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Budget includes plug-in car grant, fuel duty freeze and infrastructure investment

Date: 11 March 2020   |   Author: Illya Verpraet

In its 2020 Budget, the Government has confirmed the new BIK tax rates from 6 April, announced the extension of the plug-in car grant, as well as investment in roads and electric car charging infrastructure.

The Government has confirmed that the company car tax rates it set out in July 2019 will be officially adopted from 6 April. This includes a reduction of most rates, with zero-emissions cars taxed at 0%. All rates will increase by 1% for 2021-22, and 1% again for 2022-23. For 2024-25, they will be frozen.

However, as the BIK tax also switches from using NEDC CO2 figures to WLTP figures, most petrol and diesel cars are likely to be slightly more expensive to tax.

Further good news comes for fleets looking to buy EVs, as the plug-in car and van grants are extended to 2022-23. The Government is setting aside £403m for the plug-in car grant, which contributes 35% to the price of a new zero-emissions car, up to a ceiling of £3500. For 2020, that has changed to a ceiling of £3000, however, and excludes cars costing over £50,000.

In addition, all zero-emissions vehicles will be exempted from the VED 'expensive car' supplement, which adds £320 a year for cars costing more than £40,000, until 2025. Normal VED rates will go up in line with the retail price index.

Chancellor Sunak is also promising £500m over the next five years to support the rollout of a fast charging network, with the aim that drivers will never be further than 30 miles from a rapid charging station. This will include a rapid charging fund to help businesses with the cost of connecting fast charge points to the electricity grid.

Another incentive to stimulate the take-up of low-emission vehicles as company cars comes in the form of a change in the first-year allowances for business cars from April next year. The Government will extend first-year allowances to zero-emission vehicles only and apply the main rate writing down allowance (WDA) of 18% to cars with CO2 emissions up to 50g/km. The special rate WDA of 6% will apply to higher polluting cars with emissions above 50g/km.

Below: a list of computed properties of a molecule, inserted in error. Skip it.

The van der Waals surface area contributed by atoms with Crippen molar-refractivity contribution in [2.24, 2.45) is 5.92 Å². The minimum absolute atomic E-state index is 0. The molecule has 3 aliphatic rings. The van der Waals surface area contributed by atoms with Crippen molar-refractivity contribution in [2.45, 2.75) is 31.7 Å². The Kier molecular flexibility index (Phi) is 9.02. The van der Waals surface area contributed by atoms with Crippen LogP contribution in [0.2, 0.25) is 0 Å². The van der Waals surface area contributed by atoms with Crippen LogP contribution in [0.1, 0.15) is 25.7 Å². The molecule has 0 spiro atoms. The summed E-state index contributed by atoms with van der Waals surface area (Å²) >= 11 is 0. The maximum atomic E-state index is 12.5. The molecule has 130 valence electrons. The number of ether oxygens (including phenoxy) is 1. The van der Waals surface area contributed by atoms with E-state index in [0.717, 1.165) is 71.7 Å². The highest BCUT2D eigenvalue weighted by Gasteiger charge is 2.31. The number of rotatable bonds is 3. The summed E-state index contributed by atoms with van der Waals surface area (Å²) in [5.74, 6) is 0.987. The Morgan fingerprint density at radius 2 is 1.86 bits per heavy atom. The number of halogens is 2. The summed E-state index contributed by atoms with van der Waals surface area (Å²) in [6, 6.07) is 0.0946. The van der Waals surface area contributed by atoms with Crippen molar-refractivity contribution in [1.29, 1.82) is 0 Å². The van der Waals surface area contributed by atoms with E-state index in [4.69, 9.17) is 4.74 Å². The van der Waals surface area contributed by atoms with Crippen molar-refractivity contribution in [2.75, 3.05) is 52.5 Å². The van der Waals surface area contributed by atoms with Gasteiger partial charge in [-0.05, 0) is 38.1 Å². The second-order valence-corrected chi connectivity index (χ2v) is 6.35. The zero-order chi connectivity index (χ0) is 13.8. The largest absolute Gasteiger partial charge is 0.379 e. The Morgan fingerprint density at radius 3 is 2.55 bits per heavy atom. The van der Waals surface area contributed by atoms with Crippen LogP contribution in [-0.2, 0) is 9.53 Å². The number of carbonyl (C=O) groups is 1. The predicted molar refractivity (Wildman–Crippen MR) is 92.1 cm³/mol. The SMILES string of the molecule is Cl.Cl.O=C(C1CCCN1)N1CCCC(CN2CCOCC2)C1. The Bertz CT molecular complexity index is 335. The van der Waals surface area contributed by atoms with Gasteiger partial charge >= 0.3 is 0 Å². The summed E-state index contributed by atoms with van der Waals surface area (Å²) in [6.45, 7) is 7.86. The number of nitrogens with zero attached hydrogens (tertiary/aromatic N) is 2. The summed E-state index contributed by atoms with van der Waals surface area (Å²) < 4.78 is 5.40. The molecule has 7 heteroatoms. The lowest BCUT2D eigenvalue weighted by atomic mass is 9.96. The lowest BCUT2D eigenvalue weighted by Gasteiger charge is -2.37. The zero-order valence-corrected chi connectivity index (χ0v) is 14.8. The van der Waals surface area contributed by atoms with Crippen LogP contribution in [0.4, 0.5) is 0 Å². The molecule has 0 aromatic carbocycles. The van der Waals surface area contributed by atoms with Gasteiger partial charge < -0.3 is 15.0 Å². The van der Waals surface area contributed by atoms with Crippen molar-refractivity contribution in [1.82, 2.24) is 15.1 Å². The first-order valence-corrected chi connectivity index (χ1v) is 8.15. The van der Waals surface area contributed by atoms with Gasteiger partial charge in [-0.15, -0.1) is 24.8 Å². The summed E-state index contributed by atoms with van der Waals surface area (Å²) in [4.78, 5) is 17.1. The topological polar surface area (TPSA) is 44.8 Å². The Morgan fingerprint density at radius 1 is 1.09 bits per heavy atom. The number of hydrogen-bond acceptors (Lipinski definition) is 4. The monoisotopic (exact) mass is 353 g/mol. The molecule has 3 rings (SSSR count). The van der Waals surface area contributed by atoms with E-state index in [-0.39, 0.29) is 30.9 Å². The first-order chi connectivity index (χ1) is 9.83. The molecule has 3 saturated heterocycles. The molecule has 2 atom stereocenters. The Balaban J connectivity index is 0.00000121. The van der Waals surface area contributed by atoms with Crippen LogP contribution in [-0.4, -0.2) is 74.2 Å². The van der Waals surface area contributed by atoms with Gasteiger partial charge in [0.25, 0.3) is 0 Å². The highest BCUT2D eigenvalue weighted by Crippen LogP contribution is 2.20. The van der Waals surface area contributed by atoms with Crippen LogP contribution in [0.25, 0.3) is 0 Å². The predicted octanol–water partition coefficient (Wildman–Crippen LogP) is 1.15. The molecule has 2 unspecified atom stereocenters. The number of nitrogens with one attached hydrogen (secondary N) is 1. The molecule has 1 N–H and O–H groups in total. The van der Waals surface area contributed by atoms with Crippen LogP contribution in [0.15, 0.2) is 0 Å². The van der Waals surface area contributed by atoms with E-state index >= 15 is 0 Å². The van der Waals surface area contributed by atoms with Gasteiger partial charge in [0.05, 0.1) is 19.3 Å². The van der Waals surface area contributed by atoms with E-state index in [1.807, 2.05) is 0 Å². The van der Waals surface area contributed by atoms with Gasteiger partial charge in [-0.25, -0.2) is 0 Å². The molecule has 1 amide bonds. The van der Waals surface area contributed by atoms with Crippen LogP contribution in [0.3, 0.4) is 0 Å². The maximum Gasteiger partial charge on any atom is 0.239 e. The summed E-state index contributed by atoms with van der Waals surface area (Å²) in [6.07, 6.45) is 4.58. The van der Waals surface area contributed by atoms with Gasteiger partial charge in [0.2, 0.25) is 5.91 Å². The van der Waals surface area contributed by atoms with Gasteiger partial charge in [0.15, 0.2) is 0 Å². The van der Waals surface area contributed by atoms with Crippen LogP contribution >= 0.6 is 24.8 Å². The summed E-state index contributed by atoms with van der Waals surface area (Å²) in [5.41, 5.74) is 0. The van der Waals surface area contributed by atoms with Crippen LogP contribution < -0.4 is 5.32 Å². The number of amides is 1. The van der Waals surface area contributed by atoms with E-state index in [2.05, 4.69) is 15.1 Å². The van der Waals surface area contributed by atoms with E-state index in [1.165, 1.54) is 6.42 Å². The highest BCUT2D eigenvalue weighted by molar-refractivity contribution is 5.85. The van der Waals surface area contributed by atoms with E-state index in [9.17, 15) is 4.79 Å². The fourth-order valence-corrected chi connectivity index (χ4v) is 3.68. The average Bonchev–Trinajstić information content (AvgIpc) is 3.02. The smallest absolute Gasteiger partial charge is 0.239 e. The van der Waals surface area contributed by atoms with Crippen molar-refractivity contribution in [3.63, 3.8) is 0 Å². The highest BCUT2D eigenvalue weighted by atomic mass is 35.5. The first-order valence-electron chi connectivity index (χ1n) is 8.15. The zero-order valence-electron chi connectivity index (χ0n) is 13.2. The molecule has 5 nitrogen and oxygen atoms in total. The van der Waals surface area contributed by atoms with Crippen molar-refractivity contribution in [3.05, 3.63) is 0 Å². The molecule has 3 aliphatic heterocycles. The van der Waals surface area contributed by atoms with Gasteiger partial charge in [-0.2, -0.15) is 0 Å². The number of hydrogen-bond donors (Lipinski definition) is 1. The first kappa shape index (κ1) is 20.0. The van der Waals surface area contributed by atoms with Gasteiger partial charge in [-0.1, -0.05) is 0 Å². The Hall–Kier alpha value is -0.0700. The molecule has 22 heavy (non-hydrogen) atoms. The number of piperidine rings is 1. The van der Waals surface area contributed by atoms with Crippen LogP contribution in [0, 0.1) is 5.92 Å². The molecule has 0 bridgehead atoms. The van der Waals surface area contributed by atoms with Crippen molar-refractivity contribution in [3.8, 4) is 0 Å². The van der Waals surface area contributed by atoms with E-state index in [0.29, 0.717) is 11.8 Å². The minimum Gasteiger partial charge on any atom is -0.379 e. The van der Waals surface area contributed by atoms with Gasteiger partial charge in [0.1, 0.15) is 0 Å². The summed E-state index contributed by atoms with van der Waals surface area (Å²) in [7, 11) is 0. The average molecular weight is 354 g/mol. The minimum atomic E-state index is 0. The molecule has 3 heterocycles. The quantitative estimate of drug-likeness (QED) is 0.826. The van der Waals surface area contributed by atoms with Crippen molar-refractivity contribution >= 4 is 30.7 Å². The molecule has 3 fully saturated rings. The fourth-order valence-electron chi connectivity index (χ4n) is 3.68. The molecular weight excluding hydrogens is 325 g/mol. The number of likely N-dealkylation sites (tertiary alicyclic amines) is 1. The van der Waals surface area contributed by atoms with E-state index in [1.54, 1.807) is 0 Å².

However, many will be disappointed that a mooted 0% VAT rate on electric cars has not happened.

There's good news for conventional petrol and diesel cars too, as contrary to some rumours, fuel duty will be frozen for another year.

Fuel benefit charges and the van benefit charge will increase in line with the consumer price index.

Finally, the Treasury also announced a number of road improvement schemes, such as building the lower Thames crossing, dualling the A66 Trans-Pennine, and building a new dual carriageway and a two-mile tunnel in the South West to speed up journeys on the A303 and to ease congestion around Stonehenge. Together with the railroad improvements, these projects should hopefully ease congestion. There will also be a new Potholes Fund that should provide £500 million a year for road repair.